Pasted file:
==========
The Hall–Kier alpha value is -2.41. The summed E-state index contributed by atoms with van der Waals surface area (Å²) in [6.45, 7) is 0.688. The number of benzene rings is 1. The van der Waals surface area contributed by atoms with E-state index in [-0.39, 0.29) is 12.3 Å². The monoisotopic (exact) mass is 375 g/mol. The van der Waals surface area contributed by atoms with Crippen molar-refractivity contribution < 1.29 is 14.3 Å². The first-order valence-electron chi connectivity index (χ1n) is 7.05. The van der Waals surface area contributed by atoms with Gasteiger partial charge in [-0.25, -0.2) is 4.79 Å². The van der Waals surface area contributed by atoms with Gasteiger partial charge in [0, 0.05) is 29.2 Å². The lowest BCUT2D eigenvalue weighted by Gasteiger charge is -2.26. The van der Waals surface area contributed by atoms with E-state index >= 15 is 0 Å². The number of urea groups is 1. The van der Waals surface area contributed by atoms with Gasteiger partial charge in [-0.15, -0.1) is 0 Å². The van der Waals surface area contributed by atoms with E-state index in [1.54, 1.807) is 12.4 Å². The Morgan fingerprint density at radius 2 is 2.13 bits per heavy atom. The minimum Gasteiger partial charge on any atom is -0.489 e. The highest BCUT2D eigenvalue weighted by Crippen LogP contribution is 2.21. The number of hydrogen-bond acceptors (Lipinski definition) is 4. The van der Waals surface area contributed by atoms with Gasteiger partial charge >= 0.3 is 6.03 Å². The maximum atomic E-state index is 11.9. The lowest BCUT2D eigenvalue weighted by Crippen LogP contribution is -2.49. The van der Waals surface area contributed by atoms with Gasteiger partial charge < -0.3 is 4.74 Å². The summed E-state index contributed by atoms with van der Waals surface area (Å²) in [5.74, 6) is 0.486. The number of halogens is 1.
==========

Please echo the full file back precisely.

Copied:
The Hall–Kier alpha value is -2.41. The summed E-state index contributed by atoms with van der Waals surface area (Å²) in [6.45, 7) is 0.688. The number of benzene rings is 1. The van der Waals surface area contributed by atoms with E-state index in [-0.39, 0.29) is 12.3 Å². The monoisotopic (exact) mass is 375 g/mol. The van der Waals surface area contributed by atoms with Crippen molar-refractivity contribution < 1.29 is 14.3 Å². The first-order valence-electron chi connectivity index (χ1n) is 7.05. The van der Waals surface area contributed by atoms with Gasteiger partial charge in [-0.25, -0.2) is 4.79 Å². The van der Waals surface area contributed by atoms with Gasteiger partial charge in [0, 0.05) is 29.2 Å². The lowest BCUT2D eigenvalue weighted by Gasteiger charge is -2.26. The van der Waals surface area contributed by atoms with E-state index >= 15 is 0 Å². The number of urea groups is 1. The van der Waals surface area contributed by atoms with Gasteiger partial charge in [-0.15, -0.1) is 0 Å². The van der Waals surface area contributed by atoms with E-state index in [1.54, 1.807) is 12.4 Å². The Morgan fingerprint density at radius 2 is 2.13 bits per heavy atom. The minimum Gasteiger partial charge on any atom is -0.489 e. The highest BCUT2D eigenvalue weighted by Crippen LogP contribution is 2.21. The number of hydrogen-bond acceptors (Lipinski definition) is 4. The van der Waals surface area contributed by atoms with Gasteiger partial charge >= 0.3 is 6.03 Å². The maximum atomic E-state index is 11.9. The lowest BCUT2D eigenvalue weighted by Crippen LogP contribution is -2.49. The van der Waals surface area contributed by atoms with Gasteiger partial charge < -0.3 is 4.74 Å². The summed E-state index contributed by atoms with van der Waals surface area (Å²) in [5.74, 6) is 0.486. The number of halogens is 1.